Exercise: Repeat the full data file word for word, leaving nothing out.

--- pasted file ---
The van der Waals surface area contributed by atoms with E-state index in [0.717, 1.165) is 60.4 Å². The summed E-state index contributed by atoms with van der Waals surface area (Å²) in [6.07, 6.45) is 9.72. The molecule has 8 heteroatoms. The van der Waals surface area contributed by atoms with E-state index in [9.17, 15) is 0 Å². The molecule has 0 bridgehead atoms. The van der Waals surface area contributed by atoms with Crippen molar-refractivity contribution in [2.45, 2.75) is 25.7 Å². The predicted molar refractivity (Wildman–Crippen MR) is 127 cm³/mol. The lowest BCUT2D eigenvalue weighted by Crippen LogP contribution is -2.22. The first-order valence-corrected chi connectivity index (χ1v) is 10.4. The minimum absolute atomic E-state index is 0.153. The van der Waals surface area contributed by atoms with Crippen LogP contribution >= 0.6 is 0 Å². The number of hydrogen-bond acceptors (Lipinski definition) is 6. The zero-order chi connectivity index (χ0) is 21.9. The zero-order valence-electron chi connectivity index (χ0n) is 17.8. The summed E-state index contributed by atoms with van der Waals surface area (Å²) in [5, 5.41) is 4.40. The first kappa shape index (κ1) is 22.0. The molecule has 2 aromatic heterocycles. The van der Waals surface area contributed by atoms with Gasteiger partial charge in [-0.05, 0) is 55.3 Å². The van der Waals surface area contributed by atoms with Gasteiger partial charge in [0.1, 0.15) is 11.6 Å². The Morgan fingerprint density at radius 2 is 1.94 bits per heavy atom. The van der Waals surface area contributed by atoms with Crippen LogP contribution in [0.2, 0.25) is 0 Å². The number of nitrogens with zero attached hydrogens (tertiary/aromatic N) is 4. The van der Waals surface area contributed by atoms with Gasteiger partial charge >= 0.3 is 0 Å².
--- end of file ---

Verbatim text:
The van der Waals surface area contributed by atoms with E-state index in [0.717, 1.165) is 60.4 Å². The summed E-state index contributed by atoms with van der Waals surface area (Å²) in [6.07, 6.45) is 9.72. The molecule has 8 heteroatoms. The van der Waals surface area contributed by atoms with E-state index in [9.17, 15) is 0 Å². The molecule has 0 bridgehead atoms. The van der Waals surface area contributed by atoms with Crippen molar-refractivity contribution in [2.45, 2.75) is 25.7 Å². The predicted molar refractivity (Wildman–Crippen MR) is 127 cm³/mol. The lowest BCUT2D eigenvalue weighted by Crippen LogP contribution is -2.22. The first-order valence-corrected chi connectivity index (χ1v) is 10.4. The minimum absolute atomic E-state index is 0.153. The van der Waals surface area contributed by atoms with Crippen LogP contribution >= 0.6 is 0 Å². The number of hydrogen-bond acceptors (Lipinski definition) is 6. The zero-order chi connectivity index (χ0) is 21.9. The zero-order valence-electron chi connectivity index (χ0n) is 17.8. The summed E-state index contributed by atoms with van der Waals surface area (Å²) in [5, 5.41) is 4.40. The first kappa shape index (κ1) is 22.0. The molecule has 2 aromatic heterocycles. The van der Waals surface area contributed by atoms with Gasteiger partial charge in [-0.05, 0) is 55.3 Å². The van der Waals surface area contributed by atoms with Gasteiger partial charge in [0.1, 0.15) is 11.6 Å². The Morgan fingerprint density at radius 2 is 1.94 bits per heavy atom. The van der Waals surface area contributed by atoms with Crippen LogP contribution in [0.2, 0.25) is 0 Å². The number of nitrogens with zero attached hydrogens (tertiary/aromatic N) is 4. The van der Waals surface area contributed by atoms with Gasteiger partial charge >= 0.3 is 0 Å².